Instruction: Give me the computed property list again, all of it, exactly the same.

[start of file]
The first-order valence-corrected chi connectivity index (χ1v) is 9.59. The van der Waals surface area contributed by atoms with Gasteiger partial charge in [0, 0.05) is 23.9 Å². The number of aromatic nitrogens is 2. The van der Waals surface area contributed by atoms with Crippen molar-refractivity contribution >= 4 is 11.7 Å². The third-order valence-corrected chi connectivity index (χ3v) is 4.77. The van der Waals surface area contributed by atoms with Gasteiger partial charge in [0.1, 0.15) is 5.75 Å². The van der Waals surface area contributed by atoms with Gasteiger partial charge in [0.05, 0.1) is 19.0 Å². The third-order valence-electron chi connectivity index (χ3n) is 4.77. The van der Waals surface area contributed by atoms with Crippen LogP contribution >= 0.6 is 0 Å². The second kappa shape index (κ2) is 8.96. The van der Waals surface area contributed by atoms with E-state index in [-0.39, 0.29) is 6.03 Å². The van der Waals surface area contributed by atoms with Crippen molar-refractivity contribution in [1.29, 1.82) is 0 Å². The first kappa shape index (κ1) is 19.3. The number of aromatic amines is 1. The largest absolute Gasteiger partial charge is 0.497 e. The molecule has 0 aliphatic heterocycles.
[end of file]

The first-order valence-corrected chi connectivity index (χ1v) is 9.59. The van der Waals surface area contributed by atoms with Gasteiger partial charge in [0, 0.05) is 23.9 Å². The number of aromatic nitrogens is 2. The van der Waals surface area contributed by atoms with Crippen molar-refractivity contribution >= 4 is 11.7 Å². The third-order valence-corrected chi connectivity index (χ3v) is 4.77. The van der Waals surface area contributed by atoms with Gasteiger partial charge in [0.1, 0.15) is 5.75 Å². The van der Waals surface area contributed by atoms with Gasteiger partial charge in [0.05, 0.1) is 19.0 Å². The third-order valence-electron chi connectivity index (χ3n) is 4.77. The van der Waals surface area contributed by atoms with Crippen LogP contribution >= 0.6 is 0 Å². The second kappa shape index (κ2) is 8.96. The van der Waals surface area contributed by atoms with E-state index in [-0.39, 0.29) is 6.03 Å². The van der Waals surface area contributed by atoms with Crippen molar-refractivity contribution in [1.29, 1.82) is 0 Å². The first kappa shape index (κ1) is 19.3. The number of aromatic amines is 1. The largest absolute Gasteiger partial charge is 0.497 e. The molecule has 0 aliphatic heterocycles.